Matt Davis was born in Colchester, 1969.
He studied at Camberwell College of Arts, London, 1988 - 1991
and Norwich School of Art and Design 1999 - 2001.
He lives and works in Berlin.
As you enter the space the left hand wall is blank; on the centre wall hangs a single canvas, two further canvases on the right. The surface of each painting is heavily worked by the successive application of pools of liquid gloss
A discussion between Simon Liddiment and Matt Davis at Outpost 1st August 2007.
Simon Liddiment: Hello Matt, this is a really obvious opener - but you are showing with the 'Continental Europeans' as part of the second leg of OUTPOST presents British & European Legs, yet you were born in Colchester, Essex - so what sense do you make of that?
Matt Davis: Well, I have been living in Berlin for a while so I don't know if that qualifies me as a continental European?
SL: I think that's the simple understanding I was trying to draw out for the reader, but my real question is more along the lines of ……your very particular approach to painting has been developed over many years, much longer than your time in Berlin, so do you discern any influence from living in the city.
MD: It's hard to say directly, but back in the late Eighties when I was studying at Camberwell I was drawn towards German painters of that time. In contrast to the overriding cool minimalism that was going on in England, the “Neue Wilde” seemed vulgar, garish, and unashamedly expressive - I liked that. In Germany today that vulgarity is probably not so obvious in the work of its leading artists, but there is very much a raw ugliness evident in Berlin's fabric. As an artist, I think it can be quite useful to work in an environment that doesn't seem to be too concerned with notions of aesthetic value and taste. Berlin is heavily scarred and still pretty broken down and that's its virtue and one of the reasons it is so attractive to artists from all over the world.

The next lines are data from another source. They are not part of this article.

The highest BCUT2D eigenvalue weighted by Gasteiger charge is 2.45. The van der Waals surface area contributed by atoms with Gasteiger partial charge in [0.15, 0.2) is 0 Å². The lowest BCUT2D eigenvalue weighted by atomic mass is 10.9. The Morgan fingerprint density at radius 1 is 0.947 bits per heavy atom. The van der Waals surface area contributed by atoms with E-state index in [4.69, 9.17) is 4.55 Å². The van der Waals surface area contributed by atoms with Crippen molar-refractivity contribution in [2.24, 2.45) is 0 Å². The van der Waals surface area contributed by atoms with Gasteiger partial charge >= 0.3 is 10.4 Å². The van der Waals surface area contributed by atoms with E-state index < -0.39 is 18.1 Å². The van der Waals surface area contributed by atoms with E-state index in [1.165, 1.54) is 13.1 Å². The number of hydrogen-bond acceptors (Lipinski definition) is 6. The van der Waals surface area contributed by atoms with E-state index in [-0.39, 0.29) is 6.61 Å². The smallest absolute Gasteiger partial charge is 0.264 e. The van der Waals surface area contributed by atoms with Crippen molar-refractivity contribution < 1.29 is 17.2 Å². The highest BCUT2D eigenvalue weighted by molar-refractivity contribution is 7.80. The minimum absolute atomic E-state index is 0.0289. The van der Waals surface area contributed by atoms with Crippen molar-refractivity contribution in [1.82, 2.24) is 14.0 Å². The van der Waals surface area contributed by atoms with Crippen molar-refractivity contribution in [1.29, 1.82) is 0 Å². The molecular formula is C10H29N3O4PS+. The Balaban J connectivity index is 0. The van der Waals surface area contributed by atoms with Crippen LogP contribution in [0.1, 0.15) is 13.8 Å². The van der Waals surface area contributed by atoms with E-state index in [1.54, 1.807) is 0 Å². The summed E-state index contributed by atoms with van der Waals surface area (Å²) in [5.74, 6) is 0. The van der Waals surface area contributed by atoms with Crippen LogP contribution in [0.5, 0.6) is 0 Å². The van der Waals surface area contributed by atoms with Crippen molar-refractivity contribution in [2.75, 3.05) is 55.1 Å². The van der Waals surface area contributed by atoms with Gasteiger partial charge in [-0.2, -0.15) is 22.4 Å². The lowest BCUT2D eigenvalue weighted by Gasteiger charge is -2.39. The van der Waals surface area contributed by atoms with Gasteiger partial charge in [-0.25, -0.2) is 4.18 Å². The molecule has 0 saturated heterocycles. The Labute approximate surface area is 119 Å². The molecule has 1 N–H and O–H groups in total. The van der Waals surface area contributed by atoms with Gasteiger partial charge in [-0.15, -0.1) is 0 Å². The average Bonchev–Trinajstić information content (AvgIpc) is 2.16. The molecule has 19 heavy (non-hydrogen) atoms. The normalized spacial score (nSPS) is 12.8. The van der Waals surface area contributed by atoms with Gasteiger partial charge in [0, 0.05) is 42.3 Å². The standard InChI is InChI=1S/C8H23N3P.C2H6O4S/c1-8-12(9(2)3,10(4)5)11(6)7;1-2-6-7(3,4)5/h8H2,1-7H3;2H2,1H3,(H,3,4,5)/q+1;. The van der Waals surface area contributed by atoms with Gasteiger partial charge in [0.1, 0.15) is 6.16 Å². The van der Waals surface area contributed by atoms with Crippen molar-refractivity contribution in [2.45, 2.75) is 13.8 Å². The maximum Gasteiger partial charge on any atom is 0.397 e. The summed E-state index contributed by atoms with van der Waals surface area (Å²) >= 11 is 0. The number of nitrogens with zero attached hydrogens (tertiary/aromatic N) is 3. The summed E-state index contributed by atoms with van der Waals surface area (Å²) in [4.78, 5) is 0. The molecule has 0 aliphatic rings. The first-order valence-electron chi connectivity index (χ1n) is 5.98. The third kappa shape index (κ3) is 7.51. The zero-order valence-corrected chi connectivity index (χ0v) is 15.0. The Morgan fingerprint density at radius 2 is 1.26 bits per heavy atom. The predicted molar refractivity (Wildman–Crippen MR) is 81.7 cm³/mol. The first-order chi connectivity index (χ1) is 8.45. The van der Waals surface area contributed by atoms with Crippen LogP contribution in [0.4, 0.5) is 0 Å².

SL: OK, well that allows me to bring together something contained in the press release, observations regarding your choice of subject matter - 'football stadia's floodlit skies and nocturnal fairgrounds' - that a sense of vulgarity might exist in your selected subjects, scenes and arenas of popular entertainment, with their inherently direct appeal to the senses.
MD: Yes, I think that's true. I am interested in 'sensational' subjects, with the power to mesmerise and draw people in, of which I think I am trying to develop a way of reproducing a sense of euphoria. Euphoria, I suppose, could be considered to be vulgar in that it is short lived or doesn't demand a learnt cultural response.
SL: So what does your process and handing of paint bring to these preoccupations? - They certainly lack the 'ego gestural' that that I associate with the school of 80's painting you mentioned before, as there is a cool distance achieved through the painting's use of a systematic device, your more or less controlled pooling and puddling of paint.
MD: The physicality of the surface counter balances the illusionary reading, but connects to the subject in another way through broader association - other kinds of knowledge and information. I am interested in the point at which these modes switch.
SL: The press release also contained what I took to be a musical analogy 'redeemed bum notes 'can you elaborate?
MD: I became distrustful of making gestural marks because it seemed too mannered, so I decided to drop or push the paint around and allow it behave as a liquid. So, your right in saying that there is some control, but not too much. I view the process of mark making, as a series of tiny adjustments there is a musical sense of free form construction that is tightened by the full cycle of its own grammar.